Getting arrested can be a terribly scary and disorienting experience. While some may be familiar with what an arrest itself looks like from movies and television, most people do not know what comes after the arrest. They may be unsure what steps they and their loved ones should take in the immediate aftermath of their arrest to protect their rights and to help them resolve their case as quickly and positively as possible. When they are told that they are facing an arraignment, they may not know what exactly that means.
At Overson & Bugden, our experienced Salt Lake City criminal defense attorneys are here to guide you through the process, from your arrest to your arraignment and beyond. We have successfully worked to bring many criminal cases to a positive resolution. We will fight to get your charges dropped or dismissed and, if necessary, we will mount an aggressive battle to prove your innocence at trial. For a free consultation, call our firm today at (801) 758-2287.
Understanding Criminal Arraignments in Salt Lake City
For minor crimes, you may be simply issued a ticket with the date of your arraignment on it. Most people charged with a crime are arrested in some form, however. Sometimes, you can be arrested on the spot without a warrant if the officer has probable cause, whether through having personally witnessed the crime or something else, to arrest you. Usually, there is some kind of investigation by the police, and when they are ready to make an arrest they apply for a warrant from a judge. If the arrest warrant is issued, they will come to your home or place of work and place you under arrest.
After you are arrested, you will be taken to the local police station for what is known as the booking process. Your fingerprints and photograph will be taken and you will be kept in a holding cell or at the local jail. In misdemeanor cases, your arraignment must occur within 72 hours of booking. The arraignment is a brief court appearance where the charges against you are read and you enter a plea of guilty or not guilty. However, it is important that you have an experienced criminal defense attorney like those at Overson & Bugden to represent you at this hearing, as they will likely advise you to plead not guilty while they collect evidence and assess the strength of the case.
As noted above, those released on their own recognizance will have an arraignment date on their ticket or summons. The date is typically within 14 days of the date the summons was issued. Contacting a lawyer as soon as possible after you receive the summons can give the lawyer a chance to reach out to the prosecutor and potentially negotiate a deal to resolve your case at the same time as your arraignment.
For felony cases, the arraignment does not occur right away. There will be a bail hearing and potentially a preliminary hearing before the formal arraignment is held in a felony case. The charges will be read at the bail hearing, but the defendant will not be asked to enter a plea at that time.
How a Criminal Cases Unfolds after an Arraignment in Salt Lake City
The next step after the arraignment in a misdemeanor case, and the first step in a felony case, is a bail hearing. In misdemeanor cases, this hearing often occurs in conjunction with the arraignment. At the bail hearing, the judge will make a determination about whether you can be released on your own recognizance, or without bail, whether you must be held in jail until the underlying matter is resolved, or if they should set bail. Usually, they set bail based on the amount suggested in the Utah Uniform Bail Schedule. However, the judge is permitted to deviate from the suggested amount, and, in deciding whether or not to do so, considers such factors as your criminal history, ties to the community, flight risk, and the seriousness of the alleged offense. Our skilled bail hearing lawyers at Overson & Bugden will fight to get you released on little to no bail.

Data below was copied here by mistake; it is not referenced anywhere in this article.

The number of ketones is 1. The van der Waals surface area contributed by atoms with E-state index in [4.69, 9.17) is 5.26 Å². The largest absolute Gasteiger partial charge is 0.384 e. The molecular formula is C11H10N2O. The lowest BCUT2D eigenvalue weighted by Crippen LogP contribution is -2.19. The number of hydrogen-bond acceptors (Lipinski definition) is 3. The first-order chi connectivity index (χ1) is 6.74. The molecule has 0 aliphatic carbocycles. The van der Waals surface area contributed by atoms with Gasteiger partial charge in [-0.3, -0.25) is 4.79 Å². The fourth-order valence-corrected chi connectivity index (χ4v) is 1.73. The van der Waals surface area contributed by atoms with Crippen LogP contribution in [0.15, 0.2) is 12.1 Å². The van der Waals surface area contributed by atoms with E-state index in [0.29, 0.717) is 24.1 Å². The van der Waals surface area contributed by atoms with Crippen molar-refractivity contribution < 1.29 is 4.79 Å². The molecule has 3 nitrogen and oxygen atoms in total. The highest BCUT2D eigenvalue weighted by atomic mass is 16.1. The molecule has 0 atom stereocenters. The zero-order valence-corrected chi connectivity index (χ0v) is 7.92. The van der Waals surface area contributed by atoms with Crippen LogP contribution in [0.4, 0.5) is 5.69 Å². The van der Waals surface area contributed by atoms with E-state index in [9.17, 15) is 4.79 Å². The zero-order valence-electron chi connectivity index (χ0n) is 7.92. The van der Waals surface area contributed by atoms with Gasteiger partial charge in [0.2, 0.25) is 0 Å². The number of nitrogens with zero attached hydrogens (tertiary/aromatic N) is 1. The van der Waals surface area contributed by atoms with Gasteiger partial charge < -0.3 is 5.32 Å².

After this, in felony cases there may be a preliminary hearing where initial evidence is presented, and then the formal arraignment will occur where you enter your plea. During this time, in both misdemeanor and felony cases, your lawyer can begin negotiating with the prosecutor for a potential deal. If you have a clean criminal record, your lawyer can try to convince the prosecutor to let you into what is known as a pre-trial diversion program. If you successfully complete this program, which can include such things as counseling, community service, and classes, your charges will be dropped and you will not have a criminal record.
If pre-trial diversion is not a possibility in your case, we can work to get you a deal where the prosecutor downgrades the charge to something less serious or where you plead guilty in exchange for the prosecutor recommending a lenient sentence. Each case is unique and our lawyers will be able to advise you whether a plea might be in your best interest after they have assessed the evidence. If you do not wish to take a plea, however, our skilled trial attorneys at Overson & Bugden are always ready and able to defend your innocence at trial.
Call Our Seasoned Salt Lake City Attorneys for a Criminal Arraignment Today
Unless you decide to plead guilty immediately, which is generally not advisable, the criminal arraignment is just the beginning of your case. You will also need assistance with a potential bail hearing, discovery, plea dealing, and a trial if necessary. This is why it is important to retain an experienced Salt Lake City attorney for a criminal arraignment as early in the process as possible. The sooner we can get started on your case, the better chance we have of bringing it case to a successful resolution. For a free, completely confidential consultation, call our office today at (801) 758-2287.